The competition jury will select up to four submissions for construction by the winning teams in one of the assigned locations. Once built, the parklets will remain in place for 1-2 months before disassembly. The organizers’ expectation is participants will design their parklets such that they can readily be disassembled for relocation throughout downtown. 
The City of Eugene is providing up to $2,000 per winning entry for materials and related construction costs. The competition jury, which will have sole discretion to identify the winning submissions, will distribute the funds after completing its evaluation of the competition entries. The goal is to attract as many design entries as possible, and ensure the winning participants have some fun while making their parklets a reality. 
Everyone is welcome to submit an entry: architects, landscape architects, designers, artists, students, and more—basically, any and all of the most creative minds in our community. Participate in this exciting collaboration and help create a vibrant downtown Eugene!
The organizers are also looking for general contractors, sponsors, and volunteers to partner with them to help make the parklet competition a success. Partnering can be in the form of assisting in the building of the parklets, donations for materials, or contributions of funds and time. Each of the built parklets will include a Partner board, and AIA-SWO will include recognition for all Partners in all promotional materials and at all related events.
See the PARKLET COMPETITION HANDBOOK for competition guidelines, rules, timeline, and entry form.

Sunday, May 14, 2017

The Fine Grain of Cultural Diversity

Architecture often mirrors the culture or cultures that give rise to it. The variety of beliefs, customs, and arts found in our community and others across the country is increasingly diverse; accordingly, it’s reasonable to assume our buildings and cities should likewise reflect a growing multiplicity of influences. Cultural diversity countervails forces that threaten to render our places, neighborhoods, and cities placeless. Cultural diversity can be a force to humanize our built environments.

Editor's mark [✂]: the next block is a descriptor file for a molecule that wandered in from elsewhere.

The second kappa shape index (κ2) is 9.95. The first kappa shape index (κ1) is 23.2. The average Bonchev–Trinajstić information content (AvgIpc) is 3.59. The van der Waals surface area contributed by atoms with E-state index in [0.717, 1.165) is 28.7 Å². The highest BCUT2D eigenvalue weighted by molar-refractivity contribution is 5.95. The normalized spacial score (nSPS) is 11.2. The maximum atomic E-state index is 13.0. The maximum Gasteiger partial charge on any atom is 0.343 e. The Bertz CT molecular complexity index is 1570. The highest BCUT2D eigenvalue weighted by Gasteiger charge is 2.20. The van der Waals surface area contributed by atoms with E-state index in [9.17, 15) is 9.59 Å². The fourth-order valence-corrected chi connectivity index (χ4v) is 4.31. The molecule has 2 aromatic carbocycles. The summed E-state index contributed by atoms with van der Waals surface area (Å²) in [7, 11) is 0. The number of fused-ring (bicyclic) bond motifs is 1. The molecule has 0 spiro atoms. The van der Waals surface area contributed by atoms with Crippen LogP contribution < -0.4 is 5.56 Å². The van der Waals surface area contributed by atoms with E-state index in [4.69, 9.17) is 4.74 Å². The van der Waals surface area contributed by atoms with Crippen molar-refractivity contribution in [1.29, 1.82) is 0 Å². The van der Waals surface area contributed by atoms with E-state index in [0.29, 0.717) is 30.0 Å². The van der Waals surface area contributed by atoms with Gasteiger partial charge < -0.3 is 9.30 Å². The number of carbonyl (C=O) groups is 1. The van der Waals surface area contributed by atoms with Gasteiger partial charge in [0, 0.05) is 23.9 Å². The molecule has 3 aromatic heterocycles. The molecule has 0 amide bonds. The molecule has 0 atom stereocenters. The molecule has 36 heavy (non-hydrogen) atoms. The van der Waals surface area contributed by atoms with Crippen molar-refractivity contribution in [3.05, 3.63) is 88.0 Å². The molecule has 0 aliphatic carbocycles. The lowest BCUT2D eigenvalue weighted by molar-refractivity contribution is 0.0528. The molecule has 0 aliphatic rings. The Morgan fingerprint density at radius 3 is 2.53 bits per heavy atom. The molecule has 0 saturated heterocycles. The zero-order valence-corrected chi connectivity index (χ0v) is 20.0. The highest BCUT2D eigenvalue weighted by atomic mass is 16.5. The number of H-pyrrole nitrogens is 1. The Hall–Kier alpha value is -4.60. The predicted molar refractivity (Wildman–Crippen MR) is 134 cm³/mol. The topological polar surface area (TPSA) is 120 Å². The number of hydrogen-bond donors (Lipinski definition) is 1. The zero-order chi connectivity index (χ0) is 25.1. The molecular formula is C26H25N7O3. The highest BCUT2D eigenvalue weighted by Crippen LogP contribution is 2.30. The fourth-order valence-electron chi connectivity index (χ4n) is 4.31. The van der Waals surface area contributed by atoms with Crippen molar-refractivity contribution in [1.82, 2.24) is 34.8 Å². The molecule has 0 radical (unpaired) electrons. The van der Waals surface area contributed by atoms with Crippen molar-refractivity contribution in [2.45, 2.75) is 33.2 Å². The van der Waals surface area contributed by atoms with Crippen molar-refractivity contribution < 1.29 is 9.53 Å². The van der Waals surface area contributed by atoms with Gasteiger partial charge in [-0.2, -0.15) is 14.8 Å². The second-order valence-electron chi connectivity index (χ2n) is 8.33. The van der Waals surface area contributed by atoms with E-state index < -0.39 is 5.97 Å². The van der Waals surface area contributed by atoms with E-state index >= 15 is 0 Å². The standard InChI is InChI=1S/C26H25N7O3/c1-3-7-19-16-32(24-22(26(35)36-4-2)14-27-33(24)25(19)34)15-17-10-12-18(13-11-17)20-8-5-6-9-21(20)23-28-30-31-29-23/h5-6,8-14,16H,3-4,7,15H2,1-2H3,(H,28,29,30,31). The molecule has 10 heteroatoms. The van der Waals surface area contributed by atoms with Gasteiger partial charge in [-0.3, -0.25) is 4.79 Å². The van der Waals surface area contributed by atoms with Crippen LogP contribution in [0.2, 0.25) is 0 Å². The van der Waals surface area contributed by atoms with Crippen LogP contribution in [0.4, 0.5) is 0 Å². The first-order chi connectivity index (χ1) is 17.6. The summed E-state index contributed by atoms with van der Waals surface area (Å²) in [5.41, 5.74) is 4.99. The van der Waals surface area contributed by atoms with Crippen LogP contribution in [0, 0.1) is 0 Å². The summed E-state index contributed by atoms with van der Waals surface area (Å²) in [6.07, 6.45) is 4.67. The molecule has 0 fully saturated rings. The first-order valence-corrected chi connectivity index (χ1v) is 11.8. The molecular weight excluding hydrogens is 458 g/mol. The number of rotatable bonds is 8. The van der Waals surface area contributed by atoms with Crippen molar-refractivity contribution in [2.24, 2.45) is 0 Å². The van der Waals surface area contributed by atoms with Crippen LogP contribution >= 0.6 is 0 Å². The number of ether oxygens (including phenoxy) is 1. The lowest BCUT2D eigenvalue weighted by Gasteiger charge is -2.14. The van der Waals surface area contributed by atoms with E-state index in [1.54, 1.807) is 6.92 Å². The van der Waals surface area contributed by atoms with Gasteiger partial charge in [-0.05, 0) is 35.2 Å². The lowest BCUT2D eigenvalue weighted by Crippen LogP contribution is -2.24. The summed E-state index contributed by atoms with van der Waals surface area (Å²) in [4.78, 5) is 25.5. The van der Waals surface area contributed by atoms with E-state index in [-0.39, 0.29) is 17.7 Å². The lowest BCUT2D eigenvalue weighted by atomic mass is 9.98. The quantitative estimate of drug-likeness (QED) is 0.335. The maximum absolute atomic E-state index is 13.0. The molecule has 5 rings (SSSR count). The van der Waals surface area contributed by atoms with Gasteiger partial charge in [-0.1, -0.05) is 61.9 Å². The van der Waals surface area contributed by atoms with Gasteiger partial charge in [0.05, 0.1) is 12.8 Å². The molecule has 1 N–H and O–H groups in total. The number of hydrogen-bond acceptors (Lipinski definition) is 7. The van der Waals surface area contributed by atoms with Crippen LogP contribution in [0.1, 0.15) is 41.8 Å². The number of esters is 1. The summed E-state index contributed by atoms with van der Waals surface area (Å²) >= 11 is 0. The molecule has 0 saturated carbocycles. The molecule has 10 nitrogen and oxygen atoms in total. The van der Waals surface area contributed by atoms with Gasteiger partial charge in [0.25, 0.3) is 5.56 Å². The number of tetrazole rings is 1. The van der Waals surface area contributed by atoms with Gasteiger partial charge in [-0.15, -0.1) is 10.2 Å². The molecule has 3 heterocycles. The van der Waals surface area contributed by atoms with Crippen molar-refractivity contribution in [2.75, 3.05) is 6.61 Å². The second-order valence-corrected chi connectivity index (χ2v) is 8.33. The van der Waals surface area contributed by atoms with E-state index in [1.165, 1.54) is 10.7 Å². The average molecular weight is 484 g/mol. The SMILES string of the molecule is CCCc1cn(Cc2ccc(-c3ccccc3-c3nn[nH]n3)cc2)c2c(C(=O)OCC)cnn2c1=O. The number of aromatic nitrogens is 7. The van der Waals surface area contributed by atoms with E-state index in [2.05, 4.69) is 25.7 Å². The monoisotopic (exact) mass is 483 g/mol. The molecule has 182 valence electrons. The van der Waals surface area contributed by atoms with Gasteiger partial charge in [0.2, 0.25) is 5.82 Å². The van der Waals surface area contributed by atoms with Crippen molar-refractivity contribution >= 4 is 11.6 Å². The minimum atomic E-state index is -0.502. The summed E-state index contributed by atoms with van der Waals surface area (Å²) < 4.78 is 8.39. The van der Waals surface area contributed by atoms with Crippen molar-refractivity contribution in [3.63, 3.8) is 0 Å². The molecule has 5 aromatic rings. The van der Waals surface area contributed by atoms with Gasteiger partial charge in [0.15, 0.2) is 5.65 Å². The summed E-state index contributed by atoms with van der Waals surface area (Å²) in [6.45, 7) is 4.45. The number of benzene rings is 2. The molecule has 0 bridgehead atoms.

My own experience growing up in Vancouver, British Columbia serves as a case in point. Vancouver, naturally at a crossroads between Canada and the world beyond, was then and remains today a montage of distinct neighborhoods. Many of the neighborhoods familiar to me reflected the makeup of their population. My family’s home was within an enclave largely populated by Italian families and businesses.(1) Other neighborhoods were variously identified as Chinese, Greek, Ukrainian, WASP, etc. Each featured its own distinct sights, sounds, and smells. Businesses serving these communities were overwhelmingly owner-operated, small, and clustered along streets that came to characterize the presence of the dominant population. My childhood was shaped by this exposure to a rich juxtaposition of cultures and the distinct sense of place within the city that each fostered.